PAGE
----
Beloved experimental indie-rocker leans toward the autobiographical on 'Masseduction'

St. Vincent's Annie Clark has said that each record she makes contains an archetype. “Strange Mercy was housewives on pills. St. Vincent was near-future cult leader,” she said, but most-recent album Masseduction strays from the pattern by focusing on Clark herself. “If you want to know about my life, listen to this record.”

“New York” is an intimate, piano-based ode to Clark's home that explores how the city has shaped her existence, while other beat-heavy Masseduction songs revel in bombastic blasts of sound (the record was co-produced by Jack Antonoff, after all), without losing Clark's enthralling experimental streak. While the record may seem sonically scattered on first listen, it's a grower, with each spin revealing more layers that deepen the album's impact.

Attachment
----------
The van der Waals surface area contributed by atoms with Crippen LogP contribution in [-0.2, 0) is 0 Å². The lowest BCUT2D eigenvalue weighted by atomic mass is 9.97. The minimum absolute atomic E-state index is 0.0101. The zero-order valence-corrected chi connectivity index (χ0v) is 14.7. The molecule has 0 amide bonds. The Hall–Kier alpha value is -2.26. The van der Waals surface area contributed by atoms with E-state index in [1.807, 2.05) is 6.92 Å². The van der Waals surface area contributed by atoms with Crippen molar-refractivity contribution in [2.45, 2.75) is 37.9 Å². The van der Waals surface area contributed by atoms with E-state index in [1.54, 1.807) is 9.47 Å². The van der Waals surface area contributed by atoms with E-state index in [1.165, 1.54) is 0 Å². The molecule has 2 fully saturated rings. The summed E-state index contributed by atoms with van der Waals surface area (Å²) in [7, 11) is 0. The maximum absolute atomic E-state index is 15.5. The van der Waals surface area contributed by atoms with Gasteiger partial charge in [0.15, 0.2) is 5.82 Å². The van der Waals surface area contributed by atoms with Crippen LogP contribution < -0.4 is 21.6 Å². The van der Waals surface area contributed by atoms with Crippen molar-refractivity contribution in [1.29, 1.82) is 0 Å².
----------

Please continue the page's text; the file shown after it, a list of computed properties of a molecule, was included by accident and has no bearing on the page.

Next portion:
On St. Vincent's “Fear the Future” tour, $1 from every ticket will go to organizations battling the opioid crisis, and ticketholders will also receive an emailed download of Masseduction. (Don't miss it)